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|20th April 2009, 16:45||#1|
Join Date: May 2002
Caustic Graphics Ray Tracing Acceleration Technology
James was quick to iterate to me on a few occasions that they initially had no desire to build hardware but as they developed their unique software algorithms it became apparent that there simply was not a processor on the market today, either in GPU or CPU form, that did exactly what they needed. These new algorithms attempt to find order in what we all see as the randomness of ray tracing and they attempt to drastically increase the memory locality for efficiency reasons and the founders decided that required a custom co-processor. But they seem to have played the game intelligently by continuing to utilize hardware where it is most efficient: the Caustic card will handle only the operations that modern components are inefficient at yet they still leverage the power of the GPU for pure shading horsepower.
|21st April 2009, 01:38||#3|
Ageia targeted end users where cost is key and developed for a nonexistent market. Caustic Graphics is targeting movies studios and others that require massive amounts of raytracing and cost is not the main concern, and the market already exists and is well understood.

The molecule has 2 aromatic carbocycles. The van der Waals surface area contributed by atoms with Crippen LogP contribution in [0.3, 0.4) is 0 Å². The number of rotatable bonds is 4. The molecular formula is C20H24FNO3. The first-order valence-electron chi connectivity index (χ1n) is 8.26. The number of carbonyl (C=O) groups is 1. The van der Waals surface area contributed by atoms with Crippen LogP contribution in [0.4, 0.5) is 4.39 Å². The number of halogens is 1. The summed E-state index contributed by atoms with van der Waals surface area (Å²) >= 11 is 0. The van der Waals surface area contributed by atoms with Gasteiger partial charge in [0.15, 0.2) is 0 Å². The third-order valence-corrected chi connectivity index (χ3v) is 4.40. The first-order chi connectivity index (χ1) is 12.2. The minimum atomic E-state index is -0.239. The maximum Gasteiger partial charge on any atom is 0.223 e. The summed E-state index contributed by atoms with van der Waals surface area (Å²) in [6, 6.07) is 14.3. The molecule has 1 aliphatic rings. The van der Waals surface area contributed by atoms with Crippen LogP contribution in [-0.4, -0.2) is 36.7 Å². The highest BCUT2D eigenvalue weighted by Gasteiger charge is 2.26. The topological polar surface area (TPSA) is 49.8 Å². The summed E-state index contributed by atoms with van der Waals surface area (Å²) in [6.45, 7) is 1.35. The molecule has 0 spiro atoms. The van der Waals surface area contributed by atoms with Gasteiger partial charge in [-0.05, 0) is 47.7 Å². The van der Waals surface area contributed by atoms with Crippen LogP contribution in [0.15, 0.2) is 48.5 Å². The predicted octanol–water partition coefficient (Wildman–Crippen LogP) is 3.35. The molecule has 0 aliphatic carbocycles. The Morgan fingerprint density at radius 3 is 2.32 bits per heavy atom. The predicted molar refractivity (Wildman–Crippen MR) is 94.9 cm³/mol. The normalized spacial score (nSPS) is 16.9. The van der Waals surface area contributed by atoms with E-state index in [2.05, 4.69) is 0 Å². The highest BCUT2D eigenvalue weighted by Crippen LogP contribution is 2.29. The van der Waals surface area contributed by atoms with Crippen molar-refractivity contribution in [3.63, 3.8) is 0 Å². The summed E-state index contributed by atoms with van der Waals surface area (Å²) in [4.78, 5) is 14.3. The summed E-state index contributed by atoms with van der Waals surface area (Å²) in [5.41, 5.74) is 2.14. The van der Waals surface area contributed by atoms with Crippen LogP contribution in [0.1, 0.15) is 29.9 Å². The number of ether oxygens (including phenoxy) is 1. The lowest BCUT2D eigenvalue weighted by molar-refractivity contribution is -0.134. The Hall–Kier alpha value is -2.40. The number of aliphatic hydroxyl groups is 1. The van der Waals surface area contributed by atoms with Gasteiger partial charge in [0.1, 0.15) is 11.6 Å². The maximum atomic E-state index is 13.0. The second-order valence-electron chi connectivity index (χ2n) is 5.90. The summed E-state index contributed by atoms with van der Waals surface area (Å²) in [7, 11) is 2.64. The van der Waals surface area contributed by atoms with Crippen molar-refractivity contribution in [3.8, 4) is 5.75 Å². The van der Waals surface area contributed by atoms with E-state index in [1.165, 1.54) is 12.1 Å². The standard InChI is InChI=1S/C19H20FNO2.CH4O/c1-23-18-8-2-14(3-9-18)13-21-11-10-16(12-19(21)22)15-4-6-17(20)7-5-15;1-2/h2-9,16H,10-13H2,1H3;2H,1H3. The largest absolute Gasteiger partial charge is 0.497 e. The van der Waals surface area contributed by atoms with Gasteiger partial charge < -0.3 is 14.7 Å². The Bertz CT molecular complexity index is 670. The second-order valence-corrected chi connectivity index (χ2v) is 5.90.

On the other hand while this appears to be a much more viable business than Ageia ever was, I don't see it competing well against Intel's Larrabee which also targets these markets.
|21st April 2009, 08:19||#4|
Join Date: May 2002
I'm in favor of competition, I'm not denying that;
there hardware does 5-6 fps at 640x480 without AA in the scenes shown in the article... how is that better than 30-35 fps at 1280x720 with the Intel demos
I rather have better FPS and less refractions, than 5fps and millions of them
|21st April 2009, 23:04||#5|
I hadn't bothered to examine the hardware or results. There are probably reasons why the different demos have such a large difference in performance. I do know Intel's "real time" ray tracing demos also used additional bump maps for water effects to give an example.
Caustic is planning to release ASIC based parts to replace their currently FPGA card... at least according to them it will net a 14x performance increase. Probably not enough to survive Larrabee though.
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